Viewpoints: Sen. Corker's plan to avoid the 'fiscal cliff'; Romney's brave attempt to deal with health entitlements; Fixing the drug shortage

Published on November 27, 2012 at 12:02 AM · No Comments

The Washington Post: A Plan To Dodge The 'Fiscal Cliff'
I have shared with House and Senate leaders as well as the White House a 242-page bill that, along with other agreed-upon cuts that are to be enacted, would produce $4.5 trillion in fiscal reforms and replace sequestration. ... The proposal includes pro-growth federal tax reform, which generates more static revenue -; mostly from very high-income Americans -; by capping federal deductions at $50,000 without raising tax rates. It mandates common-sense reforms to the federal workforce. … It also includes comprehensive Medicare reform that keeps in place fee-for-service Medicare without capping growth, competing side by side with private options that seniors can choose instead if they wish. Coupled with gradual age increases within Medicare and Social Security; the introduction of means testing; increasing premiums ever so slightly for those making more than $50,000 a year in retirement; and ending a massive "bed tax" gimmick the states use in Medicaid to bilk the federal government of billions, this reform would put our country on firmer financial footing and begin to vanquish our long-term deficit (Sen. Bob Corker, R-Tenn., 11/25).

Forbes: Thanks, Mitt Romney, For Campaigning On Big Ideas
Mitt Romney isn't going to be the next President of the United States. But the familiar spectacle of the post-election circular firing squad shouldn't blind us to the many good things that Mitt Romney brought to the 2012 election. First and foremost, he had the courage to campaign on the most pressing domestic policy problem we face: the explosion of deficit spending caused by our health-care entitlements. No modern Republican presidential nominee-;not even Ronald Reagan-;has ever attempted anything like it (Avik Roy, 11/24).

The New York Times: Fighting Fiscal Phantoms
But the deficit scolds aren't giving up. Now yet another organization, Fix the Debt, is campaigning for cuts to Social Security and Medicare, even while making lower tax rates a "core principle." That last part makes no sense in terms of the group's ostensible mission, but makes perfect sense if you look at the array of big corporations, from Goldman Sachs to the UnitedHealth Group, that are involved in the effort and would benefit from tax cuts. Hey, sacrifice is for the little people (Paul Krugman, 11/25).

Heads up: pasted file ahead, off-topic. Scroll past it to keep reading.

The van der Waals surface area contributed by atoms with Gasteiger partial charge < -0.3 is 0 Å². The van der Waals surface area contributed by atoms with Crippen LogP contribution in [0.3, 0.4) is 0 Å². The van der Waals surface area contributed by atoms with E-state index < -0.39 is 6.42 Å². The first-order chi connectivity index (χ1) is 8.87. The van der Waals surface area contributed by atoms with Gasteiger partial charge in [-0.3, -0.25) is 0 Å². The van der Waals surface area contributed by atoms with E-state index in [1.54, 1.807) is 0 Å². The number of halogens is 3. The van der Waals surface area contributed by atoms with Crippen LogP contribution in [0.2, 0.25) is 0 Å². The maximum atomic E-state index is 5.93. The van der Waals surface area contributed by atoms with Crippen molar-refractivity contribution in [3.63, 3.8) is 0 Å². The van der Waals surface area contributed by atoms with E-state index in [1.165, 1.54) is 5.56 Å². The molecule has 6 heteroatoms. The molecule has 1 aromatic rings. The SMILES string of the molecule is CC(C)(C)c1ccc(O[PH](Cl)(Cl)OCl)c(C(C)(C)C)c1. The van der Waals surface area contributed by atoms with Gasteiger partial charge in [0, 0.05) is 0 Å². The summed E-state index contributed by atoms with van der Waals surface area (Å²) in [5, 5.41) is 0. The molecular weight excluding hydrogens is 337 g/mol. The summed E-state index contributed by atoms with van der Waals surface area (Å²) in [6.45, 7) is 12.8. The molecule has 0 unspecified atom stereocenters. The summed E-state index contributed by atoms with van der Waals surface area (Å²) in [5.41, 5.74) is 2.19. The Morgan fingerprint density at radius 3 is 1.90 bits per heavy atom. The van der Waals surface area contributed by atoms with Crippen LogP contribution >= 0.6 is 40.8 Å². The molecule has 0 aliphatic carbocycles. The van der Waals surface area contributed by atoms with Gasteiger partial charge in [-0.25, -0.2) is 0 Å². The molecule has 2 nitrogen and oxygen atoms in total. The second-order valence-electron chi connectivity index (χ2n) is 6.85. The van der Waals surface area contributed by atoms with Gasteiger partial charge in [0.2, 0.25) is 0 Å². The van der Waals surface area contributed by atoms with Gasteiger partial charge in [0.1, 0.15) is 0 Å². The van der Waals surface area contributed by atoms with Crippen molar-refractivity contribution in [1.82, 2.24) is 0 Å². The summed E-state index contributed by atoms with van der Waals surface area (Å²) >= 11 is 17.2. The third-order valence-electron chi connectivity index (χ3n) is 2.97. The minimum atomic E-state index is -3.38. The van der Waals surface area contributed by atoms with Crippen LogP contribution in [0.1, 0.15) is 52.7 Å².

Los Angeles Times: HIV Testing For All
The U.S. Centers for Disease Control and Prevention reports that 1.2 million people in the United States are infected with HIV but that close to 1 in 5 don't know it. Even before there was any effective treatment for HIV, large-scale testing as a preventive measure could have kept a tremendous amount of suffering and death at bay. It should have begun years ago. Decades ago (11/23). 

The Baltimore Sun: The High Price Of Health Disparities
Why do some people get sicker and die sooner than others? The answer involves more than our genes, behaviors and medical care, according to a new study by the Joint Center for Political and Economic Studies and the advocacy group Equity Inc. It turns out that where we live is often the strongest predictor of our well-being, and that disparities along racial and class lines in health outcomes and access to care mirror the inequities in every other aspect of people's lives (11/23).

The New York Times: A Stubborn Drug Shortage
The drug shortages that have disrupted care for critically ill patients show no signs of going away anytime soon. As Katie Thomas reported in The Times this month, a rural ambulance squad in Ohio withheld its last vial of morphine from a patient in pain with a broken leg in case someone else needed it more (11/25). 

The New York Times: Dealing With Doctors Who Take Only Cash
A few weeks ago, my wife and I were at our wits' end: our 4-month-old daughter wouldn't sleep for more than an hour at a time at night. ... So my wife called a pediatrician who specializes in babies who struggle with sleep problems. The next day, he drove an hour from Brooklyn to our house. ... The only catch was this pediatrician did not accept insurance. He had taken our credit card information before his visit and given us a form to submit to our insurance company as he left, saying insurance usually paid a portion of his fee, which was $650 (Paul Sullivan, 11/23).

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